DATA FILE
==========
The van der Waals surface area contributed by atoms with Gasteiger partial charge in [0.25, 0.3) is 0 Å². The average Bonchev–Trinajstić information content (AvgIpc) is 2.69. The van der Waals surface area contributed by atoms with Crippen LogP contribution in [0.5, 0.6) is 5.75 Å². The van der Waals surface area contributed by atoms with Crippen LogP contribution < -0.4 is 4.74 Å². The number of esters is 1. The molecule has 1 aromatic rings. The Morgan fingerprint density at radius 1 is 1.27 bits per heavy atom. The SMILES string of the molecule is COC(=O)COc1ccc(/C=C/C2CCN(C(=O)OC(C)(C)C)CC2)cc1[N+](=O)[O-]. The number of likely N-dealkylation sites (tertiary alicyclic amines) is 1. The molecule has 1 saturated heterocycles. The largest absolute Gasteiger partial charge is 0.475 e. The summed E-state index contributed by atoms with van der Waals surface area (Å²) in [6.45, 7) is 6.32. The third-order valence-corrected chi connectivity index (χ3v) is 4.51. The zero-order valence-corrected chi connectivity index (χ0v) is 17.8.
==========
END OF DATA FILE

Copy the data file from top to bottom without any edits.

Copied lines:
The van der Waals surface area contributed by atoms with Gasteiger partial charge in [0.25, 0.3) is 0 Å². The average Bonchev–Trinajstić information content (AvgIpc) is 2.69. The van der Waals surface area contributed by atoms with Crippen LogP contribution in [0.5, 0.6) is 5.75 Å². The van der Waals surface area contributed by atoms with Crippen LogP contribution < -0.4 is 4.74 Å². The number of esters is 1. The molecule has 1 aromatic rings. The Morgan fingerprint density at radius 1 is 1.27 bits per heavy atom. The SMILES string of the molecule is COC(=O)COc1ccc(/C=C/C2CCN(C(=O)OC(C)(C)C)CC2)cc1[N+](=O)[O-]. The number of likely N-dealkylation sites (tertiary alicyclic amines) is 1. The molecule has 1 saturated heterocycles. The largest absolute Gasteiger partial charge is 0.475 e. The summed E-state index contributed by atoms with van der Waals surface area (Å²) in [6.45, 7) is 6.32. The third-order valence-corrected chi connectivity index (χ3v) is 4.51. The zero-order valence-corrected chi connectivity index (χ0v) is 17.8.